50 Mbps Business Ethernet vs DS3
How Carrier Ethernet offers more bandwidth for commercial locations at less cost than traditional DS3 connections.
By: John Shepler
DS3 connections have been the traditional upgrade path for companies that have outgrown their T1 lines. But now there’s a newer technology service that gives you more bandwidth at less cost than DS3 and offers an easy upgrade path. That service is 50 Mbps Ethernet.
DS3 vs T1 Bandwidth
Let’s see why DS3 has become such a popular bandwidth service and why it will likely be replaced by Carrier Ethernet. A DS3, sometimes called a T3 line, isn’t simply 3x the bandwidth you get with T1. It is 28x the bandwidth. So if you have a 1.5 Mbps T1 line and you upgrade to DS3 service, your new bandwidth is about 45 Mbps. Those numbers are actually rounded so the multiplication isn’t exact. There are also overhead bits that must be assigned to manage a DS3 circuit.
As you might suspect, T1 and DS3 are in the same technology family. The tipoff is that DS3 is also called a T3 line. The “T” designation comes from “T-Carrier,” a set of specifications developed by the phone companies right after WWII to convert analog telephone trunks to digital. The T-Carrier specs are based on a 64 Kbps channel called a DS0 for Digital Signal level 0. A DS1 is comprised of 24 DS0 channels or 1.536 Mbps plus 8 Kbps for synchronization and maintenance for a total of 1.544 Mbps. That’s the T1 line speed.
A T3 line is also composed of DS0 channels at the most basic level. What’s so important about DS0 is that it is exactly the right size to carry one digitized telephone call. These channels can also be used to carry data packets instead of phone conversations. Package 672 DS0 channels together plus synchronization and maintenance bits and you have a DS3 running at 44.736 Mbps. That’s the T3 line speed.
T1 lines were designed to be delivered on 2 pair of ordinary twisted pair copper telephone wiring in a multi-pair binder cable. T3 lines were designed to be delivered on coaxial copper line or microwave transmission. Today, fiber optic cable is generally used to transport DS3 and higher bandwidth services. Bonded copper pair may get the job done over short distances, but is only found in densely populated cities.
T1 to DS3 Upgrade
The fact is that an upgrade from T1 to DS3 is a major move that requires equipment replacement, perhaps significant construction costs, and a considerable monthly lease price increase. Once you run out of bandwidth on a DS3, you need to move up to the next level of compatible services, OC3, at 155.52 Mbps.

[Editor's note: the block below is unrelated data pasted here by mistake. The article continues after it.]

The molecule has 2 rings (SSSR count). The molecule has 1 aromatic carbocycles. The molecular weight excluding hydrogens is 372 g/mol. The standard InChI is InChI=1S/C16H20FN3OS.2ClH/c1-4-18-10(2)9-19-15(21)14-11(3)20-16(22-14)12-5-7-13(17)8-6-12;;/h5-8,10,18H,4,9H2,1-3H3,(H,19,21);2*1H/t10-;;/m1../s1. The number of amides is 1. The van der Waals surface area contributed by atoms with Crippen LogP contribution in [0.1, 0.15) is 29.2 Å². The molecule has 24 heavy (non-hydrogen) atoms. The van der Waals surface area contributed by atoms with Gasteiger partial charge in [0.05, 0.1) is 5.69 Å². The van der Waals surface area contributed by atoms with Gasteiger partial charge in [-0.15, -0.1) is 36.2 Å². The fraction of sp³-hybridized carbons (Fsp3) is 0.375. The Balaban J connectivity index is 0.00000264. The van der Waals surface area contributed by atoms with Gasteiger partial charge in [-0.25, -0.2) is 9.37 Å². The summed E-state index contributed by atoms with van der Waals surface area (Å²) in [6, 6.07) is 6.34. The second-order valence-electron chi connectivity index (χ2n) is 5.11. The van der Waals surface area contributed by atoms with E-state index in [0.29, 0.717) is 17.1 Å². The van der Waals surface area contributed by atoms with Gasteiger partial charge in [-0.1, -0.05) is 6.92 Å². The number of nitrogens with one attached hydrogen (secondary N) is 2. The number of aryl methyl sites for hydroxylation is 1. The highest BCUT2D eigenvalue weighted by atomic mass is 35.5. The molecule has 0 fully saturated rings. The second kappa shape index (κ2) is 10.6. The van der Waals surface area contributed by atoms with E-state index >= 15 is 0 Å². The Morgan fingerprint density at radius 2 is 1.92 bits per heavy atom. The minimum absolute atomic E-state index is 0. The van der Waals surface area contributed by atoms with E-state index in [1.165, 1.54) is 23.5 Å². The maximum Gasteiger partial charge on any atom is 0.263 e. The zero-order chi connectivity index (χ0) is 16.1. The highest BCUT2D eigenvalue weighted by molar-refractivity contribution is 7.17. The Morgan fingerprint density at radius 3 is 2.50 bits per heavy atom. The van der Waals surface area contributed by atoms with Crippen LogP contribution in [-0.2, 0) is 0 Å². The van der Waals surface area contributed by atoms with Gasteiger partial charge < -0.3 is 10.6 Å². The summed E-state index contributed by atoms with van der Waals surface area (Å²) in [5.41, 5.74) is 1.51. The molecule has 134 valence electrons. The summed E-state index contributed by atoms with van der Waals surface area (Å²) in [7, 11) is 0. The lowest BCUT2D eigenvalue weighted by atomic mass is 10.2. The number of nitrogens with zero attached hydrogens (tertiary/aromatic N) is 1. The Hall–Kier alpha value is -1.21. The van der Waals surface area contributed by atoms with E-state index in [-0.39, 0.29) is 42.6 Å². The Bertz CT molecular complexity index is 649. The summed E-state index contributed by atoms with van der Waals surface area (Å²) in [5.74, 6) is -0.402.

What’s the competition for T1, DS3, OC3 and above?
It’s a completely different family of network services called Carrier Ethernet, also known as Metro Ethernet. Carrier Ethernet has more in common with LAN Ethernet than it does with T-Carrier technology. T-Carrier was designed to transport telephone calls. Ethernet was designed to transport data packets. Yes, Ethernet can also be used to carry phone calls and does so exquisitely on converged voice and data networks. An Ethernet connection used to transport telephone traffic may also be called a SIP Trunk.
Now, let’s look at the replacement services for the old T-Carrier system. EoC or Ethernet over Copper is a direct replacement for T1 lines. There are two major benefits to going with EoC. First, the bandwidth is higher. A 2 or 3 Mbps Ethernet over Copper service replaces a 1.5 Mbps T1 line. The cost for both services is roughly the same. When you want to, you can upgrade to 10 or 20 Mbps over copper for more bandwidth.
50 Mbps Ethernet
The replacement for DS3 or T3 lines is 50 Mbps Ethernet. You get a modest increase in bandwidth and you’ll likely see a significant reduction in your monthly line services bill. It is not uncommon to pay half or less for 50 Mbps Ethernet compared with DS3.
You’ll need a fiber optic connection for either service. There is no standard fiber service that runs at the DS3 speed, so it is delivered on a SONET OC3 service using just a third of the available bandwidth. Ethernet is far more scalable. 10 Mbps, 100 Mbps and 1000 Mbps are standard network speeds, but you can get a wide range of increments between these levels. A good strategy is to order the Ethernet bandwidth you need now with an eye to easily upgrading to an incrementally higher speed as needed. The trick is to have an Ethernet port installed that can handle the maximum bandwidth you anticipate needing. If you have a 100 Mbps port, you can get 50 Mbps Ethernet out of that port now and then upgrade in steps to the maximum capacity of 100 Mbps later. Often, this can be done quickly and easily with a simple phone call to your service provider.
Can You Save With Ethernet?
Are you anticipating a major WAN bandwidth upgrade, or are you already using DS3 service and either want more bandwidth or lower pricing? If so, get 50 Mbps Ethernet pricing and availability before you make any decisions. It’s a service that will serve you well in the coming years and offer a compelling cost savings as well.
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